In the days of written train orders, a passing train could, under certain conditions, be passed orders as it rolled by a station. The operator would write out a couple sets of orders, then attach them to a wye shaped affair on the end of a handle, or to a wooden hoop as shown in the photos below. These order hoops could either be held up to the crew to snatch as the train rolled by, or could be attached to a train order post. In either case, the operator would alert the crew that they had train orders to receive by the use of a train order signal, or “board”.
Jack Delano was visiting the Atchison, Topeka and Santa Fe Railway back in March of 1943, and he recorded the ritual of the passing of orders to a freight train in Isleta, New Mexico as it was rumbling by. The first photo shows the train orders attached to their hoops, and ready for the approaching train . . . the actual orders can be seen tied to the end of the hoop where it joins the shaft.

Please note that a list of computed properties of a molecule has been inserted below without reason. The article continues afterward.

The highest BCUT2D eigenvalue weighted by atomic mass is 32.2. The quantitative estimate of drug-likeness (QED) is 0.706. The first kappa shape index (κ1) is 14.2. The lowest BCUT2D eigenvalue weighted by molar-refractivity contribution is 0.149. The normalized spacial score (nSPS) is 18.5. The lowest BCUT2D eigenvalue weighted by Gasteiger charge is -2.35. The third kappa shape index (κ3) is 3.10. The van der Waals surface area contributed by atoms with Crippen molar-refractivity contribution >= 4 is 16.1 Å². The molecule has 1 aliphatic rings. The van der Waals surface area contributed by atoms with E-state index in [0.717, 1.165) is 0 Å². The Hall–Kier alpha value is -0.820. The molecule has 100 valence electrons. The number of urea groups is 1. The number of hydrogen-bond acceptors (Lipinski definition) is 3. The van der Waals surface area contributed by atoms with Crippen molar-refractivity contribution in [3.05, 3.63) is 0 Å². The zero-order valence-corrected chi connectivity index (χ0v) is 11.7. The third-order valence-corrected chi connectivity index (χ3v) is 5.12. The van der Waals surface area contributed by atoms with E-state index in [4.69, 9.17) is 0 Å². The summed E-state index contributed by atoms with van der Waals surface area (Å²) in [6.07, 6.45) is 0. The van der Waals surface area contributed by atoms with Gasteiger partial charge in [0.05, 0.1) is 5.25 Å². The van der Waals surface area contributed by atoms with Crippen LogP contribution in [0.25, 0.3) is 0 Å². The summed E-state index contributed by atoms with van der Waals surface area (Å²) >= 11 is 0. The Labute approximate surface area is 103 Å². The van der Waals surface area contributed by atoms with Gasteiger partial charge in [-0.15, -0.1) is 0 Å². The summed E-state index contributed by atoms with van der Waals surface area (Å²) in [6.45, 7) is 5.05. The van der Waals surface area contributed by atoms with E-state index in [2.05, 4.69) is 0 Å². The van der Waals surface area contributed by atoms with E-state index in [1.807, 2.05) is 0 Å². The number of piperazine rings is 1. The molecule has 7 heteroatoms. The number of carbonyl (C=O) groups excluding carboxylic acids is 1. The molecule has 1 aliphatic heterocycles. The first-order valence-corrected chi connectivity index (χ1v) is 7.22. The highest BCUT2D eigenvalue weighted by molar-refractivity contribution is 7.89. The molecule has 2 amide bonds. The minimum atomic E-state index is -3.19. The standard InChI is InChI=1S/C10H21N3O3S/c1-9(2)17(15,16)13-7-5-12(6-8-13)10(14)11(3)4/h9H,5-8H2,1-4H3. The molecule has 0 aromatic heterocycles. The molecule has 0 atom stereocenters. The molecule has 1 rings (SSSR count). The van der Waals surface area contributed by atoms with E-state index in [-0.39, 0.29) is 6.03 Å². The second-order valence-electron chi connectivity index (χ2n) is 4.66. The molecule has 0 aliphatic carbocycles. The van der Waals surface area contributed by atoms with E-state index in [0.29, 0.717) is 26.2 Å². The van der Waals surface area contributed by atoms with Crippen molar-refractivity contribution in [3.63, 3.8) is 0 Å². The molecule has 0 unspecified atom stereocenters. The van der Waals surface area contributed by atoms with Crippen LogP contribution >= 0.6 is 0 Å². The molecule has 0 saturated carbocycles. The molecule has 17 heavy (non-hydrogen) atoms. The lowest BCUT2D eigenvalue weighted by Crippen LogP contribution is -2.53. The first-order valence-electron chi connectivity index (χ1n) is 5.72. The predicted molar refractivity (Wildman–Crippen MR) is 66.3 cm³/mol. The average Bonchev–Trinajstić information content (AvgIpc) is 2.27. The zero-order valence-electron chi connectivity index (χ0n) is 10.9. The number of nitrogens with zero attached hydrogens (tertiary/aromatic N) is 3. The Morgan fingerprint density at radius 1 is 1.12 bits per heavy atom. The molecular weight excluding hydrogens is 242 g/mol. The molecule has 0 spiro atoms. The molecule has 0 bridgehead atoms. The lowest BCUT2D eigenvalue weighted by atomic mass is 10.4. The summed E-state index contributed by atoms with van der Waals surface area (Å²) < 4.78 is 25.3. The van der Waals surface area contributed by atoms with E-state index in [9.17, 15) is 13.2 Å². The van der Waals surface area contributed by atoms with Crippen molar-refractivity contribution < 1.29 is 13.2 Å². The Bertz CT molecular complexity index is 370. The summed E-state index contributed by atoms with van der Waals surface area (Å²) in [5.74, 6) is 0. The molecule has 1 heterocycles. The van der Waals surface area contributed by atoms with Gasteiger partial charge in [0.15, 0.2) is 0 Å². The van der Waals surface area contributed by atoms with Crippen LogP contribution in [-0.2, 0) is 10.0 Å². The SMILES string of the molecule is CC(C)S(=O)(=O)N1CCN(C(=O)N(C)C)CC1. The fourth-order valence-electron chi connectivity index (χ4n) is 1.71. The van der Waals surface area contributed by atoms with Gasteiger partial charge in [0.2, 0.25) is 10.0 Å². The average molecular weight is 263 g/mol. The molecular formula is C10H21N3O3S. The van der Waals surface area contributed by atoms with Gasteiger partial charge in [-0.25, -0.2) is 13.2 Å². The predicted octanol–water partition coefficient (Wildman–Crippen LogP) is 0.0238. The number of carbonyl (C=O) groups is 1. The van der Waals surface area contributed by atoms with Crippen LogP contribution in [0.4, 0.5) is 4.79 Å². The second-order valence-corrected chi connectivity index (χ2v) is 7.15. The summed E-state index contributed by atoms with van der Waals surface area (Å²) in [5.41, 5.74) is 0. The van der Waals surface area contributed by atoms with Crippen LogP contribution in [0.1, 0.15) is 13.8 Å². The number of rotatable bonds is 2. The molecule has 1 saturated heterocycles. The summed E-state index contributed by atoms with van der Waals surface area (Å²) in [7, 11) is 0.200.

Here we see the fireman of the steamer leaning out of his window, and he is capturing the order hoop with his arm. He’ll immediately give a copy of the orders to the engineer.
And now the conductor snatches up the remaining lower hoop with it’s orders. He and the brakeman will each have their copy.
Nowadays train crews can receive their orders directly from the dispatcher via radio, and this time-honored way of doing things is virtually extinct.